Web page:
Sanctification is work. Hard work. But whose work is it?
For the biblical answer to that question, we’ve been examining Paul’s teaching in Philippians 2:12-13, in which he highlights the cooperative nature of sanctification.
So then, my beloved, just as you have always obeyed, not as in my presence only, but now much more in my absence, work out your salvation with fear and trembling; for it is God who is at work in you, both to will and to work for His good pleasure.
Clearly the believer bears the responsibility for his spiritual growth. But that work is impossible apart from the power of God. Paul’s point is that it is cooperative work, and he highlights several vital truths that sustain believers as they “work out [their] salvation.”
Last time we looked at the first two of those sustaining truths that growing believers must understand. Today we’ll consider two more.
The third crucial element of believers’ working out their sanctification is understanding the need for obedience to the Lord. Paul encourages the Philippians to continue in faithful submission to God’s will. “Obeyed” translates a compound verb composed of the preposition hupo and the verb akouō, from which we get the word acoustics. The compound verb has the basic meaning of placing oneself under what has been heard, and therefore of submitting and obeying. A believer obviously must listen to God’s Word if he is to be obedient to it, so this is indirectly an appeal for believers to continue to study and obey Scripture (cf. Matthew 28:19–20).
God’s command to Peter, James, and John on the mount of transfiguration is His command to everyone: “This is My beloved Son, with whom I am well-pleased; listen to Him!” (Matthew 17:5). To preach the gospel is more than merely sharing one’s faith and offering an invitation; it is to call sinners to obey God, “to bring about the obedience of faith . . . for His name’s sake” (Romans 1:5). To be saved is to “obey the gospel of our Lord Jesus” (2 Thessalonians 1:8), a point emphasized by Christ’s exhortation in John 3:36: “He who believes in the Son has eternal life; but he who does not obey the Son will not see life, but the wrath of God abides on him” (emphasis added).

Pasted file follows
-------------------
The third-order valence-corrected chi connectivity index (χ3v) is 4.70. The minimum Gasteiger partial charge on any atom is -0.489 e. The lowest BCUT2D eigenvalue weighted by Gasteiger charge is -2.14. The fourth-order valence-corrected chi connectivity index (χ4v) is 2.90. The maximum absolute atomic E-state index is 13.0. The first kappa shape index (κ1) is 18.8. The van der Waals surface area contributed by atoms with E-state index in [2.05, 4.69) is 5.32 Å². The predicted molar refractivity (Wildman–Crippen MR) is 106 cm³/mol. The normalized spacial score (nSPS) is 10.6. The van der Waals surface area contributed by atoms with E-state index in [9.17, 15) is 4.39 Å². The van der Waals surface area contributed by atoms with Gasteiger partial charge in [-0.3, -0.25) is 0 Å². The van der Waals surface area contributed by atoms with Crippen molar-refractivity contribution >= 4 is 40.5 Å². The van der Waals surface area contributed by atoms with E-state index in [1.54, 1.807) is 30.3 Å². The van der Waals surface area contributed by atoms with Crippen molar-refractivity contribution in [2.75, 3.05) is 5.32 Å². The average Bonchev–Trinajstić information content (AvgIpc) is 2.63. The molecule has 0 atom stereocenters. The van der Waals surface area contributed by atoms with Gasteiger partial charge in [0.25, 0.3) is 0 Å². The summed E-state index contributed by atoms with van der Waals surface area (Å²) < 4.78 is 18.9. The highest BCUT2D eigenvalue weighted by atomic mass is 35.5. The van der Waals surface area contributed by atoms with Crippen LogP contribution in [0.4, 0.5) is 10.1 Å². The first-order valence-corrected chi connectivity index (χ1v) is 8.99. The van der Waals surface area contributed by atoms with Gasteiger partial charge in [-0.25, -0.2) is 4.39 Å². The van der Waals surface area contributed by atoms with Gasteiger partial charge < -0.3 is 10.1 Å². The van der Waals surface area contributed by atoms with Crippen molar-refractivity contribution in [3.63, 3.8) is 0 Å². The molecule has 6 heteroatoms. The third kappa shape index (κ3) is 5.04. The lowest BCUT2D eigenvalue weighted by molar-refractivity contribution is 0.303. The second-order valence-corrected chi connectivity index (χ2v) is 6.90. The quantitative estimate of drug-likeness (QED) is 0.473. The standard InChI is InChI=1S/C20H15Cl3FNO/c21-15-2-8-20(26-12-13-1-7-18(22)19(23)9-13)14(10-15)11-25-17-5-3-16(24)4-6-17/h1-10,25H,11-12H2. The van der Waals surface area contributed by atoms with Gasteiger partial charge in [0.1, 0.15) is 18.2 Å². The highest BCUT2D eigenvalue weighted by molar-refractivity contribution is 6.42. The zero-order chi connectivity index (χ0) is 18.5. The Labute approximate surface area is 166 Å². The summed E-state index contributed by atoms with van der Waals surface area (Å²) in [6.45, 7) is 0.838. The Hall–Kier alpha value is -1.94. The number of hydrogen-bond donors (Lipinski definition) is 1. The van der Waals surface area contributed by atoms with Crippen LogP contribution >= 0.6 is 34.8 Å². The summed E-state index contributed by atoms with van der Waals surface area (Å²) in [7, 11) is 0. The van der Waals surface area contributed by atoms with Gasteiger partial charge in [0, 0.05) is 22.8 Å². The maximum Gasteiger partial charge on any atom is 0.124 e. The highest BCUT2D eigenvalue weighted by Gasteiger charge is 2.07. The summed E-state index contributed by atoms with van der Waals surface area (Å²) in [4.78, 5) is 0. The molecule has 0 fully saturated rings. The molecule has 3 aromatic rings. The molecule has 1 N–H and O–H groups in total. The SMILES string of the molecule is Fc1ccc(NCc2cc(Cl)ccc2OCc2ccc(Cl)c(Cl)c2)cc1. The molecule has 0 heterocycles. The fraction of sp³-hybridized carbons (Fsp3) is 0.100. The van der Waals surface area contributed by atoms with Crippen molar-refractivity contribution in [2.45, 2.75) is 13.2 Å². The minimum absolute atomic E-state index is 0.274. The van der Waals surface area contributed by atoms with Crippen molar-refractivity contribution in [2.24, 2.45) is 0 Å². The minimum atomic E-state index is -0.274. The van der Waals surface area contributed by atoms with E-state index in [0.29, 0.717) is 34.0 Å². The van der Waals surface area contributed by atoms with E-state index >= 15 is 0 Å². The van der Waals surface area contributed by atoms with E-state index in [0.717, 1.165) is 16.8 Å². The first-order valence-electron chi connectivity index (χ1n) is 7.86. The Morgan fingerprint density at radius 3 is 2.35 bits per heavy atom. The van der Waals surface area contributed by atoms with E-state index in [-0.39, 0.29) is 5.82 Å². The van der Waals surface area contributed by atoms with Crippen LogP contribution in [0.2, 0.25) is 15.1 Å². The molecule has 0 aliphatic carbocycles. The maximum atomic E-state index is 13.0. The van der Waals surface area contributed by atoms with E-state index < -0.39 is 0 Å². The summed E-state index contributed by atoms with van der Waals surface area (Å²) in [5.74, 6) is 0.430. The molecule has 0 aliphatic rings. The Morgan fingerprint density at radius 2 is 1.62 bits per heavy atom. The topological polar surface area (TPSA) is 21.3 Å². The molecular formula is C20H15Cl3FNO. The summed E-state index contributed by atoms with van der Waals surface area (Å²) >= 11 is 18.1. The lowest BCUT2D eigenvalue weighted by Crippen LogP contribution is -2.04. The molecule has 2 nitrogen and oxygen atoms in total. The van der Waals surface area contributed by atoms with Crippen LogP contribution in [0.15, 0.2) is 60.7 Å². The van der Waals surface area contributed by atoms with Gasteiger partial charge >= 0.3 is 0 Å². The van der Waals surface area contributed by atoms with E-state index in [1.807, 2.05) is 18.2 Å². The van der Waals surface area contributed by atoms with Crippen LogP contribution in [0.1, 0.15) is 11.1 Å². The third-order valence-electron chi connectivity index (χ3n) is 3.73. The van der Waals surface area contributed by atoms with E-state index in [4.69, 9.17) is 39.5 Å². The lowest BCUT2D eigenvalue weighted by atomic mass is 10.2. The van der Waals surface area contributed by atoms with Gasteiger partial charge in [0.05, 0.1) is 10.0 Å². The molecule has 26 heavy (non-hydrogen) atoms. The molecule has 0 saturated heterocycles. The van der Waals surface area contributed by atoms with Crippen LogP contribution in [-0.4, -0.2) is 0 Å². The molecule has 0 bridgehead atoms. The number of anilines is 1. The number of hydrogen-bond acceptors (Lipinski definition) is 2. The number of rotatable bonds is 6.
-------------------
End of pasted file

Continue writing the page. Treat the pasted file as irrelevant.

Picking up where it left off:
Believers are to “be careful how [they] walk, not as unwise men but as wise” (Ephesians 5:15). Paul wrote to Titus:
Concerning these things I want you to speak confidently, so that those who have believed God will be careful to engage in good deeds. These things are good and profitable for men.” (Titus 3:8)
The writer of Hebrews charges fellow believers: “Therefore let us be diligent to enter that rest, so that no one will fall, through following the same example of disobedience” (Hebrews 4:11). Jesus’ Great Commission includes the command to teach converts from “all the nations . . . to observe all that I commanded you” (Matthew 28:19–20). Obedience is essential to sanctification. True spiritual growth cannot take place without it.
In addition to understanding the need for obedience, believers must also understand to Whom they are responsible.
Because believers are sinful, they are inclined to be self-justifying, blaming circumstances or other people for their problems and failures. Paul commends the Philippians for their faithful pattern of obedience to Christ while they were in his presence. But he goes on to say that they were just as obligated to obey during his absence.
The believers at Philippi enjoyed the great privilege of knowing Paul intimately. He was perhaps the greatest teacher of God’s Word the world has ever seen—except, of course, for the Lord Himself—but Paul was also their friend. It’s safe to assume that many of the Philippians developed an exceptionally strong dependence on him.
But at the time of this writing, Paul was hundreds of miles away, incarcerated in Rome. The only means of contact were letters (including the epistle before us), and occasional reports from mutual friends. But as disappointing and challenging as the situation was, Paul reminds them that their spiritual responsibility was not to him but to the Lord. Paul expected them to obey in spite of his absence.
The apostle repeats an admonition he made earlier.
Conduct yourselves in a manner worthy of the gospel of Christ, so that whether I come and see you or remain absent, I will hear of you that you are standing firm in one spirit, with one mind striving together for the faith of the gospel. (Philippians 1:27)
His point is that there is never a time when a true believer is not responsible to obey the Lord. Believers must never be primarily dependent on their pastor, teacher, Christian fellowship, or anyone else for their spiritual strength and growth.
That dependance on God is the essence of the cooperative nature of sanctification. We can’t manufacture true spiritual growth on our own. Only through His power can we break old sinful habits and grow in the likeness of His Son. And these five crucial truths from Paul’s charge to the Philippians help sustain us in that self-disciplining work. Next time, we’ll look at the last sustaining truth.